Now think about the paradox of skill and lawyers. We can hypothesize that during the years when batters and pitchers were improving, lawyers also were improving. Unfortunately, we do not have any objective data to support this hypothesis. We can look at some recent proxies, such as bar passage rates, and infer from those numbers that lawyers have improved or regressed.

In fact, many people use exactly that approach. The next graph shows the bar passage rates for the past 10 years:

National Conference of Bar Examiners, 2015 Bar Examination Statistics

The drop in bar passage rate may suggest that graduating law students, on average, have less skill than in the past. We need more data to get comfortable with this conclusion, such as whether the bar exam has anything to do with lawyer skill and whether skill after graduation follows a predictable change rate (e.g. increases at a standard rate). We will assume that there is a relationship and that graduates who pass the bar are more skilled.

If the paradox of skill holds true for lawyers as it has in other areas, then as lawyer skill decreases and standard deviation increases luck plays a smaller role in the outcome of a legal matter. The odds that a low-skill lawyer will be pitted against a high-skill lawyer increase and skill will be the determining factor. As batter skill increased, the standard deviation decreased and the bell curve narrowed. Assuming that luck remains constant, luck played a bigger role in an outcome as batter skill increased. As lawyer skill increases, then luck should play a larger role in the outcome of legal matters.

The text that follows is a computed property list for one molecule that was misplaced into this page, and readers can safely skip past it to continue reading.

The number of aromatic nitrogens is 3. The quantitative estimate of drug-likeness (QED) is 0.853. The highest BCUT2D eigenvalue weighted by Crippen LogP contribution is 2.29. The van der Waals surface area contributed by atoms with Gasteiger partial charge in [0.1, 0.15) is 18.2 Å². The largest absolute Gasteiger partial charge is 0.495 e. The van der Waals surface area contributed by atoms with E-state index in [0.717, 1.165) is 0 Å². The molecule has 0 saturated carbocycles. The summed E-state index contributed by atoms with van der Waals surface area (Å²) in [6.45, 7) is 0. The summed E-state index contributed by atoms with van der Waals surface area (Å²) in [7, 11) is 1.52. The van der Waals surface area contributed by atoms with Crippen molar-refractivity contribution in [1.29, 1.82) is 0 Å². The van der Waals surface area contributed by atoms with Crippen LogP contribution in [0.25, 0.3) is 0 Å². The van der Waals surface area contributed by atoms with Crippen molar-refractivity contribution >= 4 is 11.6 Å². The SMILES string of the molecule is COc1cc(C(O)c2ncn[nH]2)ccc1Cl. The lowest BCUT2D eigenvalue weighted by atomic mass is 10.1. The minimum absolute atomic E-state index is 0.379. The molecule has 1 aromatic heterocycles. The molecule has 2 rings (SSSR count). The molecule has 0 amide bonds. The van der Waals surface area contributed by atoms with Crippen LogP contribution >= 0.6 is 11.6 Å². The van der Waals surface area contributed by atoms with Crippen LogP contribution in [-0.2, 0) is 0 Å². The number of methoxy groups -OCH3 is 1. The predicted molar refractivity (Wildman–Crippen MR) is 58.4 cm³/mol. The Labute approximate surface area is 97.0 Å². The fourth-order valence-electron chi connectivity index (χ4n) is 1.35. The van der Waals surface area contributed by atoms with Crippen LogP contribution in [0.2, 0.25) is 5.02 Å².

The Paradox for Clients

What does this mean for clients? To explore that question, I will take us through a small thought experiment. Imagine two general counsel. One represents the plaintiff (Paul) and the other represents the defendant (David). Paul’s general counsel could hire high-skilled or low-skilled lawyers, the same as David’s general counsel. Both general counsel believe the lawsuit is high risk. Because of the high risk, both general counsel assume the opposing general counsel will hire high-skill lawyers.

What do we mean when we say “skill”? Lawyers and the legal profession do not have definitions for skill. Clients define skill by using a “I know it when I pay for it” standard. Measuring the skill of a lawyer or law firm is difficult. The services offered vary widely from lawyer to lawyer and firm to firm. Evaluating some of those skills, such as giving oral advice, writing legal briefs, or concocting novel arguments, involves many judgments. Without objective and quantified measures, clients and lawyers themselves have measured quality by using what behavioral psychologists call “substitution.”

We all use the substitution heuristic. When we have difficulty evaluating something, we look for easier things to evaluate and substitute those evaluations for measuring the more difficult thing. It is very difficult to evaluate the economic policies of candidates for president, but we can evaluate whether we have confidence in what the candidates say. We substitute our confidence ranking for ranking the policies themselves.